- Attention to Detail- Paying close attention to details in record-keeping, labeling, and patient information to ensure accuracy.
- Time Management- Efficiently managing time to adhere to schedules and ensure patients are seen promptly.
- Adaptability– Being flexible and adaptable to changing work environments, protocols, and patient needs.
How to Develop the Right Skills
Now that you know the types of skills that are required and preferred by employers, you might want to know how to develop them.
The right skills can get you in the limelight, make you noticeable in front of employers, and ultimately land you your dream jobs ASAP.
Let us help you with that.
Here is how you can develop the right set of skills employers look for while hiring phlebotomists:
1. Education and Training:
The first step in gaining the right foundation in education is completing your high school diploma or a GED.
After that, you can enroll in a formal phlebotomy training program as the next step. These programs are typically offered by community colleges, vocational schools, or specialized medical institutes.
One important thing to look for is programs that are accredited by relevant healthcare organizations to ensure that you receive high-quality education and training.
During the phlebotomy training program, you will get to learn various aspects of the field. This includes coursework that covers anatomy and physiology, infection control practices, medical terminology, and the techniques and skills necessary for successful venipuncture. These classroom sessions provide you with a theoretical foundation that you will later apply in practical settings.
2. Hands-On Experience:
Getting hands-on experience after training is important for any profession, and in the case of phlebotomists, it’s vital to put your learned knowledge and skills to use in a real-world setting.
Some phlebotomy training programs include a clinical practice component where you get the opportunity to work directly with patients under the supervision of experienced professionals.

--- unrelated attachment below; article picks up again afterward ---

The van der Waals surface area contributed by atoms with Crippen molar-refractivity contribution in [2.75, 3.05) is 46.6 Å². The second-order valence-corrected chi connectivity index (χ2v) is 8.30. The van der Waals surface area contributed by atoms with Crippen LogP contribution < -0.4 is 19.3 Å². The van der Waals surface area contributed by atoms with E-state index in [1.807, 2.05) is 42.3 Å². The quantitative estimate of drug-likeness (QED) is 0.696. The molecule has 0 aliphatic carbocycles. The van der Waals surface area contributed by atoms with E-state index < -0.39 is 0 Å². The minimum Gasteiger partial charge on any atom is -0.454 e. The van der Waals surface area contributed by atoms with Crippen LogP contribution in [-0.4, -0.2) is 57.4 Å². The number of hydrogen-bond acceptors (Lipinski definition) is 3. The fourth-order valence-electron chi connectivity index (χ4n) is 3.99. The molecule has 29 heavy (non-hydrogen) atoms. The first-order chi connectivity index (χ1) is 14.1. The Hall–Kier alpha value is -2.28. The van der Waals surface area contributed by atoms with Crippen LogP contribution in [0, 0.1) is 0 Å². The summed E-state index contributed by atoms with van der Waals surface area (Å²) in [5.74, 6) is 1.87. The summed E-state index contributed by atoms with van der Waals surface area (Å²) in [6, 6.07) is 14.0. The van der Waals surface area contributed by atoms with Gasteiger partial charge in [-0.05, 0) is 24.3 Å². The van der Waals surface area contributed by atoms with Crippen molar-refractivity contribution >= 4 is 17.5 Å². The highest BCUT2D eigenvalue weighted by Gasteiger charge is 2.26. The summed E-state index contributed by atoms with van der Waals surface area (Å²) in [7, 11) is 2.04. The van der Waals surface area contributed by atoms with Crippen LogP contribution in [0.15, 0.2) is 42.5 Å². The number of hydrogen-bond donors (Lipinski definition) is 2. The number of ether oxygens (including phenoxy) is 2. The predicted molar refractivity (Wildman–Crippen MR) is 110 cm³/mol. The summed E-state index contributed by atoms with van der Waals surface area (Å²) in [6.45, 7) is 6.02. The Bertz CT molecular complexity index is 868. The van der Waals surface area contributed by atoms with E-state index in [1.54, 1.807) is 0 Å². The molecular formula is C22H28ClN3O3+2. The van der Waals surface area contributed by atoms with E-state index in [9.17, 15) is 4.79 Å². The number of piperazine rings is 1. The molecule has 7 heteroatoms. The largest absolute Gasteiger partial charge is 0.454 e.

During clinical practice, you will learn how to interact with patients in a medical setting, perform venipuncture procedures, handle specimens, and maintain infection control protocols. This practical exposure helps you develop the accuracy and confidence needed to perform phlebotomy procedures effectively and safely.
Additionally, seeking internships or externships in healthcare settings provides you with additional real-world experience. These opportunities allow you to work in a professional environment, understand the workflow of a healthcare facility, and collaborate with other healthcare professionals. It’s during these experiences that you’ll refine your techniques, adapt to different patient situations, and gain insight into the practical challenges of the job.
Also see: How to Become a Phlebotomist
Phlebotomist Salary and Job Outlook
Phlebotomists have been in high demand recently, since the rise of the baby boomer population.
The job outlook and job growth opportunities for phlebotomists therefore look fairly positive for the next few years.
According to the U.S. Bureau of Labor Statistics (BLS), the national mean wage for phlebotomists was $37,380, or $17.97 per hour.
It is important to note that these salary figures are highly dependent on influencing factors such as job location, experience, certifications, and so on, and are hence subject to change.
Read more: Phlebotomist Salary
The BLS also reported that the projected job growth for phlebotomists for the next decade is expected to rise by 10%, which is much faster than the average for all other professions.
What are the Top Two Skills That Employers Look For in Phlebotomists?
This is a common question many aspiring phlebotomists are curious about.
Even though employers look for a variety of skills when hiring phlebotomists, here are the two skills you must have to stand out from the crowd:
This is one of the most important skills a phlebotomist needs to develop, as it is also one of the primary responsibilities of a phlebotomist. Employers highly value candidates who possess strong technical skills in venipuncture and blood collection procedures.
This includes the ability to locate veins accurately, select appropriate needles and equipment, perform a successful venipuncture with minimal discomfort to the patient, and properly handle and label blood samples.
Good Interpersonal and Communication Skills:
Another important skill to have as a phlebotomist is excellent communication skills. Effective communication is essential in phlebotomy, as they regularly interact with patients, healthcare professionals, and laboratory staff.
Employers generally look for candidates who have the ability to put patients at ease, explain procedures clearly, and address any concerns or questions patients may have. Strong interpersonal skills also enable phlebotomists to build rapport with patients.